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High Stakes: Teen Dating Violence

Kelly Wallace is a CBS News Correspondent based in New York.
As a mother of two children under 2 ½, I find myself gravitating towards those stories that could impact my little girls when they grow up. Tonight's report on The CBS Evening News with Katie Couric is one of those stories.

A new survey on teen dating violence and abuse signals what may be a worrisome trend – one in five 13 to 14 year olds say their friends have been punched, kicked, hit or slapped by a boyfriend or girlfriend. Nearly half of all tweens, kids from 11 to 14, say their friends have been verbally abused in a relationship. First, I don't know about you, but when I was 11 or 12, I was still playing school, not dating. Secondly, it is troubling, especially as a parent, to think how many young people appear to be victims of emotional, physical and sexual abuse in a relationship. Think of the impact on their lives and on society as a whole if perpetrators of this violence grow up and continue their abusive behaviors.

What keeps me from wanting to lock up my little girls and never let them date are a couple of things. Number one – efforts by April Hightshoe and her daughter Sami. Sami was in an abusive relationship which began when she was 14. The Highshoes are trying to encourage schools all across the country – middle schools and high schools – to teach the warning signs of teen dating violence and abuse. Those warning signs include a change in personality such as nervousness and anxiety around the boyfriend or girlfriend, and controlling behavior by the friend including too-frequent calls (Sami's boyfriend used to call her every five minutes) and domination of free time (Sami couldn't do anything but be with her boyfriend).

After April learned about Sami's abuse, she went on her computer and Googled "teen dating violence." She came upon a Web site sponsored by the women's clothing company, Liz Claiborne Inc., which includes mountains of information about teen dating violence, the warning signs and where tweens, teens and their parents can go for help.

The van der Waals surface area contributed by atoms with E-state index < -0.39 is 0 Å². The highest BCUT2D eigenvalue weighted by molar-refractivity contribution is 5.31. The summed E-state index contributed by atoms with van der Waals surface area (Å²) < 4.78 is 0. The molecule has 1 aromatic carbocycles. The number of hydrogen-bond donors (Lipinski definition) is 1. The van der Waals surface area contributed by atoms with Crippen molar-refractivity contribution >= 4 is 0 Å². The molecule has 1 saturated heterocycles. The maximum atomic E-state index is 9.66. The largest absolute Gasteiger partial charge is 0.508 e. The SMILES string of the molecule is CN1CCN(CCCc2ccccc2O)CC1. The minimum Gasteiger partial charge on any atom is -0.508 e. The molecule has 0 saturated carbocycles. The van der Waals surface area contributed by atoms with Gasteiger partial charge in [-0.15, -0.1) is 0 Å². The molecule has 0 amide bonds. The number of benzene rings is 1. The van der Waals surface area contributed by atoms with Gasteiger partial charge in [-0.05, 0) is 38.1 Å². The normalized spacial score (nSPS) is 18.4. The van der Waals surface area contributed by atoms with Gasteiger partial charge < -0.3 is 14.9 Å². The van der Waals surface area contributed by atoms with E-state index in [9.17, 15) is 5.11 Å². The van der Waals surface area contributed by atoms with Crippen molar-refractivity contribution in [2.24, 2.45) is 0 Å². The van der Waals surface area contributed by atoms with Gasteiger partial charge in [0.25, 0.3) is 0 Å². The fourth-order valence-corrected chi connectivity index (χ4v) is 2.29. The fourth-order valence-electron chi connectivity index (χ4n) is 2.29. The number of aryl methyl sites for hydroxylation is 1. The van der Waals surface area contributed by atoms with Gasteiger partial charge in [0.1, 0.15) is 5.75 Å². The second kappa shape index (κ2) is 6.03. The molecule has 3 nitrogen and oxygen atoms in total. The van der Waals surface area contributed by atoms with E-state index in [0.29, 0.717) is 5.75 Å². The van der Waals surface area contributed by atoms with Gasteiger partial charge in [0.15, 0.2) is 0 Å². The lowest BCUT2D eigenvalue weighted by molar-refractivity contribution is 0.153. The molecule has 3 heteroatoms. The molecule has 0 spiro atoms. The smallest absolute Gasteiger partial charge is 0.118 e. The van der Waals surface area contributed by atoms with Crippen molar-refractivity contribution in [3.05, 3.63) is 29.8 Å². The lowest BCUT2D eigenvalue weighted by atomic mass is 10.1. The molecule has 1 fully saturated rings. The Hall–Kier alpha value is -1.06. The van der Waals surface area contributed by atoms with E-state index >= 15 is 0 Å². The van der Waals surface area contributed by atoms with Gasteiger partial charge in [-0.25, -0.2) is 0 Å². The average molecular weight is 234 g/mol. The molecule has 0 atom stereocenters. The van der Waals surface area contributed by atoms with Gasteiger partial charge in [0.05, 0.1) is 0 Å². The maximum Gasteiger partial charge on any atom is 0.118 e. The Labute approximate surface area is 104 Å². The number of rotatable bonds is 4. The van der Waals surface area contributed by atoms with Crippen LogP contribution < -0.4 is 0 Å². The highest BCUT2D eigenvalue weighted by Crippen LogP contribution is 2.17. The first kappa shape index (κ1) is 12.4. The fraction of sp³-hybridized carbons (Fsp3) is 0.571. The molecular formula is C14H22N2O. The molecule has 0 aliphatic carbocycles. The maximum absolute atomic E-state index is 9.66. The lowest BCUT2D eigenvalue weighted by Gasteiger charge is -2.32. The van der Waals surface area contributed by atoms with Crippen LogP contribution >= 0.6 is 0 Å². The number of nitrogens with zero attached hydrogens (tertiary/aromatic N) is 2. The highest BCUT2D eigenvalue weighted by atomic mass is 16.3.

The second thing keeping me somewhat sane about my girls' future is an initiative by the National Association of Attorneys General to encourage every state to add a teen dating violence curriculum to their schools. Maybe by the time my girls are tweens or teens, it will be as a given that teachers talk about what makes a healthy relationship and what makes an abusive one.

The third thing that heartens me is talking to a group of tweens in Washington, D.C., ages 10 to 14, who seem to have such a good heads on their shoulders about what's right and wrong, and the confidence to never allow a boyfriend to mistreat them. I asked them what needs to be done, especially since four out of five of them know someone who has been abused by a boyfriend.

"I think that parents have to be involved in their child's life cause that's how most of this stuff happens when they're not involved," said 14-year-old Taylor Wright.

Teachers also need to wake up, said Kehinde Dosunmu, who's 11. "I think that it's a very difficult topic to talk about and some teachers just don't want to go there," she told me, during a break at summer camp.

They also had profound things to say about why it's so important to have a healthy relationship when you are young. "Sometimes you learn something when you are little and it just sticks, like you learn to write your name," said Caneel Van Nostrand, who's only 10. "And once you get older, you might have a relationship with someone who, it's really dangerous to have, it's not going to be good for you."

So parents and teachers out there pay attention to your kids. The stakes, according to April Hightshoe, couldn't be higher. She believes she almost lost Sami to that abusive boyfriend. "She would have been dead if we hadn't stepped in when we did, I really truly believe everything that he was doing to her, that she wouldn't be here today," said April, fighting back tears. "It's the worse guilt any parent can ever have, not protecting your children."

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